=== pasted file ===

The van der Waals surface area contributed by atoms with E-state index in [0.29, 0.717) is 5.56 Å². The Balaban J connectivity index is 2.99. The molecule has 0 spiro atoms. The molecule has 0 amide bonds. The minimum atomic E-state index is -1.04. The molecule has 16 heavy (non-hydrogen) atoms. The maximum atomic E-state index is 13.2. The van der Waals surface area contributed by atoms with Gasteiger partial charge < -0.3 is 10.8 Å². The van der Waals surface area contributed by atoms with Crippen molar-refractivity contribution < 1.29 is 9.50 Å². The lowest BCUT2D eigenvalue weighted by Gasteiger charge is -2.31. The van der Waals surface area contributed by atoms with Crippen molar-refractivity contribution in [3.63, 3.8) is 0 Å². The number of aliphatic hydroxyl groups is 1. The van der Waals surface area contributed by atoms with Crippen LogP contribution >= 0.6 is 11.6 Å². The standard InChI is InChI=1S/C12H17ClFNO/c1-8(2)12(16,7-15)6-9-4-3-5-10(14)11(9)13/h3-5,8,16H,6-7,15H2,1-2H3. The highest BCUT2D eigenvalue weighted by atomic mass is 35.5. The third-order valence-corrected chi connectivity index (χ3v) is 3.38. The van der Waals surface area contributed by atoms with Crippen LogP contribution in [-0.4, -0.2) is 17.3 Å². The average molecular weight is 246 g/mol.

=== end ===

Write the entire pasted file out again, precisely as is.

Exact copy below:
The van der Waals surface area contributed by atoms with E-state index in [0.29, 0.717) is 5.56 Å². The Balaban J connectivity index is 2.99. The molecule has 0 spiro atoms. The molecule has 0 amide bonds. The minimum atomic E-state index is -1.04. The molecule has 16 heavy (non-hydrogen) atoms. The maximum atomic E-state index is 13.2. The van der Waals surface area contributed by atoms with Gasteiger partial charge < -0.3 is 10.8 Å². The van der Waals surface area contributed by atoms with Crippen molar-refractivity contribution < 1.29 is 9.50 Å². The lowest BCUT2D eigenvalue weighted by Gasteiger charge is -2.31. The van der Waals surface area contributed by atoms with Crippen molar-refractivity contribution in [3.63, 3.8) is 0 Å². The number of aliphatic hydroxyl groups is 1. The van der Waals surface area contributed by atoms with Crippen LogP contribution >= 0.6 is 11.6 Å². The standard InChI is InChI=1S/C12H17ClFNO/c1-8(2)12(16,7-15)6-9-4-3-5-10(14)11(9)13/h3-5,8,16H,6-7,15H2,1-2H3. The highest BCUT2D eigenvalue weighted by atomic mass is 35.5. The third-order valence-corrected chi connectivity index (χ3v) is 3.38. The van der Waals surface area contributed by atoms with Crippen LogP contribution in [-0.4, -0.2) is 17.3 Å². The average molecular weight is 246 g/mol.